Unlike other trauma therapies that involve discussing and processing difficult emotions, somatic therapy relies on the physical sensations that occur in your body. This approach allows you to release thwarted survival energy trapped in your body, which helps relieve symptoms of trauma.
Your therapist will slowly revisit your trauma and follow the bodily sensations that arise. This process is called titration and is what differentiates somatic therapy from other trauma therapies.
Unlike some other forms of therapy that focus on talking about trauma or other mental health issues, somatic counseling takes a body-based approach. This is often referred to as somatic experiencing (SE) or sensorimotor psychotherapy. It uses various physical techniques to help people re-negotiate past events on a cellular level. This can relieve traumatic memories and other symptoms like stress, anxiety, depression, and chronic pain.
Somatic experiencing is based on the theory that emotional traumas can cause instability in your autonomic nervous system. Traumas can trigger a fight-or-flight response, even when you don’t physically engage with the source of the threat. This compressed fight-or-flight energy can remain in the body, causing a variety of psychological symptoms such as flashbacks, mood swings, and insomnia. SE therapists guide individuals through the process of releasing this compressed energy and turning off the body’s alarm of threat.
When you engage in somatic therapy, your therapist will likely start by getting to know you and building rapport. They will also provide you with a psychoeducational component that teaches you about the mind-body connection and how trauma impacts both your thoughts and feelings. They will explain key concepts like trauma vortices and dissociation and discuss different methods of healing, including somatic experiencing. Some body-oriented therapists use therapeutic touch during sessions, which can feel uncomfortable for some people. If you don’t want to participate in this aspect of your treatment, ask your therapist about their training and what other techniques they may be able to offer.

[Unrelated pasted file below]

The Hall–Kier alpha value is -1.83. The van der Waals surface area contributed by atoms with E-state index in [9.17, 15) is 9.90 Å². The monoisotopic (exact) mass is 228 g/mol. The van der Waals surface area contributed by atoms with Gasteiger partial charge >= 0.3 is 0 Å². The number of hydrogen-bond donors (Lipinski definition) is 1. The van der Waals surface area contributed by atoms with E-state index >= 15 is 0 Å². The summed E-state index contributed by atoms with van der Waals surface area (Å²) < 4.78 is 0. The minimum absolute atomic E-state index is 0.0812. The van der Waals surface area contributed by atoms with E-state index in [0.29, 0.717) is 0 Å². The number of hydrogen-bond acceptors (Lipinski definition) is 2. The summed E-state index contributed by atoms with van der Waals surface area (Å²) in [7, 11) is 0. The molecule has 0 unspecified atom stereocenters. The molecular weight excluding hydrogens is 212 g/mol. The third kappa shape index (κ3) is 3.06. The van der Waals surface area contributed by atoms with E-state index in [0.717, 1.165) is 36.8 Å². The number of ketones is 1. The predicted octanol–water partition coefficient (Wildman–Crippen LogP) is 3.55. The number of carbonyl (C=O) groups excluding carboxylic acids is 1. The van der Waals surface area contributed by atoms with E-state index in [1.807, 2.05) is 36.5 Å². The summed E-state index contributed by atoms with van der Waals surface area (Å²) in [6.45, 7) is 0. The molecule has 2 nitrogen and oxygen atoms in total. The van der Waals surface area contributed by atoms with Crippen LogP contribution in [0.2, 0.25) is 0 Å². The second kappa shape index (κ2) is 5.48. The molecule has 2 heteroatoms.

An important part of somatic therapy is the use of breathing exercises. The therapist guides you in breathing a certain way that inspires a deeper connection to your body and enables you to feel more of your emotions. This helps you recognize if you are holding tension and anxiety that is oftentimes rooted in past trauma.
When you are able to process the emotions that are stuck in your body, you will experience a sense of relief and freedom in the form of physical sensations. These sensations are triggered by a release of energy from your nervous system, and they are usually expressed as shivering or shaking.
Somatic therapy teaches you to use these sensations as tools for self-care and healing, but your therapist is also there to support you in moving beyond them when it feels safe and right. One example of this would be leaning into boundaries with your therapist and learning how to set them verbally and non-verbally.
Somatic therapy has been found effective for a number of emotional issues, including stress and anxiety, relationship difficulties, low self-esteem, and depression. In addition, those who have experienced trauma and are suffering from symptoms such as flashbacks, chronic pain, and sleep disturbances may find somatic therapy helpful. BetterHelp can match you with a somatic therapist near you or one who is available via telehealth. They will be able to answer your questions and help you get started.
Many somatic therapies focus on a body-focused approach, with techniques like yoga, mindful meditation, and breathing exercises. The goal is to strengthen the mind-body connection, so patients can better manage and navigate negative thoughts and feelings.
During somatic therapy, the client works to identify and become aware of physiological cues that occur in response to trauma triggers. This helps them develop a calm home base and can help reduce negative emotional reactions like fear or anxiety.
Another important part of somatic therapy is a technique called centering. It involves focusing on the sensations of your body and becoming present in the moment rather than being overly focused on thoughts or emotions. This can include visualizations, guided meditation, or grounding exercises, such as concentrating on the contact between your feet and the floor.
Another popular somatic therapy technique is Somatic Experiencing (SE), which is used to help individuals suffering from trauma. SE uses a process called pendulation to gradually reduce the stress response triggered by traumatic memories through bottom-up processing. This involves directing clients’ attention to internal sensations, both visceral (interoception) and musculoskeletal (proprioception and kinaesthesis), rather than focusing on the cognitive or emotional experience of the memory. SE also avoids reliving the memory itself, which can be overwhelming. Instead, a therapeutic process called titration is utilized to decrease the intensity of the stress response without directly evoking a traumatic memory.